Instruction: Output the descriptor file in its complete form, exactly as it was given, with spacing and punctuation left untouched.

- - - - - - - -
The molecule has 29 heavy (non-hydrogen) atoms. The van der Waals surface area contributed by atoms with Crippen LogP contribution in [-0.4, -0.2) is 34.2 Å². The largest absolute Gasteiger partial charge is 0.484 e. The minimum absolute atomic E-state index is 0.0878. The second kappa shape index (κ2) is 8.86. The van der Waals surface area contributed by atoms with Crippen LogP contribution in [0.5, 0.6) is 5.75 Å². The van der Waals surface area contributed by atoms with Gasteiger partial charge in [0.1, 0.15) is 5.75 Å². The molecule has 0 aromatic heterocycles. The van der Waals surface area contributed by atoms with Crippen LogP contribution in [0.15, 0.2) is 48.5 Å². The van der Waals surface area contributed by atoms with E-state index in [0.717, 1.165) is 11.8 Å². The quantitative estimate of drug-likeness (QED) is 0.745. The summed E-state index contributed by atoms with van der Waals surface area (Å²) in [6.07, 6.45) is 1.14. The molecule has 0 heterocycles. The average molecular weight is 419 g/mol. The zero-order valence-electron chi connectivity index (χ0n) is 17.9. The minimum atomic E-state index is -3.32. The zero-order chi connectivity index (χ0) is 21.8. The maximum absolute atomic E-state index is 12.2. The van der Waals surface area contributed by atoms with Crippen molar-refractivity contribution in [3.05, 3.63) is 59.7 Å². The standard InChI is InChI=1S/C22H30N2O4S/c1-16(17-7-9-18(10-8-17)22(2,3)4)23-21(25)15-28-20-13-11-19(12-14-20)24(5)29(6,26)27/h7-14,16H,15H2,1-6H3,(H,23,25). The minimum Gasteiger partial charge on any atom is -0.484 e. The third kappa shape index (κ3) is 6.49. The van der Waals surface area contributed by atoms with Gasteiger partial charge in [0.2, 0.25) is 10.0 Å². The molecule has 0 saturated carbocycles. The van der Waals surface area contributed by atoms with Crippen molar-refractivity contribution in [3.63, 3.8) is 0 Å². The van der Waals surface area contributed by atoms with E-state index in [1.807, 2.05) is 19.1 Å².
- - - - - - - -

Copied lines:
The molecule has 29 heavy (non-hydrogen) atoms. The van der Waals surface area contributed by atoms with Crippen LogP contribution in [-0.4, -0.2) is 34.2 Å². The largest absolute Gasteiger partial charge is 0.484 e. The minimum absolute atomic E-state index is 0.0878. The second kappa shape index (κ2) is 8.86. The van der Waals surface area contributed by atoms with Crippen LogP contribution in [0.5, 0.6) is 5.75 Å². The van der Waals surface area contributed by atoms with Gasteiger partial charge in [0.1, 0.15) is 5.75 Å². The molecule has 0 aromatic heterocycles. The van der Waals surface area contributed by atoms with Crippen LogP contribution in [0.15, 0.2) is 48.5 Å². The van der Waals surface area contributed by atoms with E-state index in [0.717, 1.165) is 11.8 Å². The quantitative estimate of drug-likeness (QED) is 0.745. The summed E-state index contributed by atoms with van der Waals surface area (Å²) in [6.07, 6.45) is 1.14. The molecule has 0 heterocycles. The average molecular weight is 419 g/mol. The zero-order valence-electron chi connectivity index (χ0n) is 17.9. The minimum atomic E-state index is -3.32. The zero-order chi connectivity index (χ0) is 21.8. The maximum absolute atomic E-state index is 12.2. The van der Waals surface area contributed by atoms with Crippen molar-refractivity contribution in [3.05, 3.63) is 59.7 Å². The standard InChI is InChI=1S/C22H30N2O4S/c1-16(17-7-9-18(10-8-17)22(2,3)4)23-21(25)15-28-20-13-11-19(12-14-20)24(5)29(6,26)27/h7-14,16H,15H2,1-6H3,(H,23,25). The minimum Gasteiger partial charge on any atom is -0.484 e. The third kappa shape index (κ3) is 6.49. The van der Waals surface area contributed by atoms with Gasteiger partial charge in [0.2, 0.25) is 10.0 Å². The molecule has 0 saturated carbocycles. The van der Waals surface area contributed by atoms with Crippen molar-refractivity contribution in [3.63, 3.8) is 0 Å². The van der Waals surface area contributed by atoms with E-state index in [1.807, 2.05) is 19.1 Å².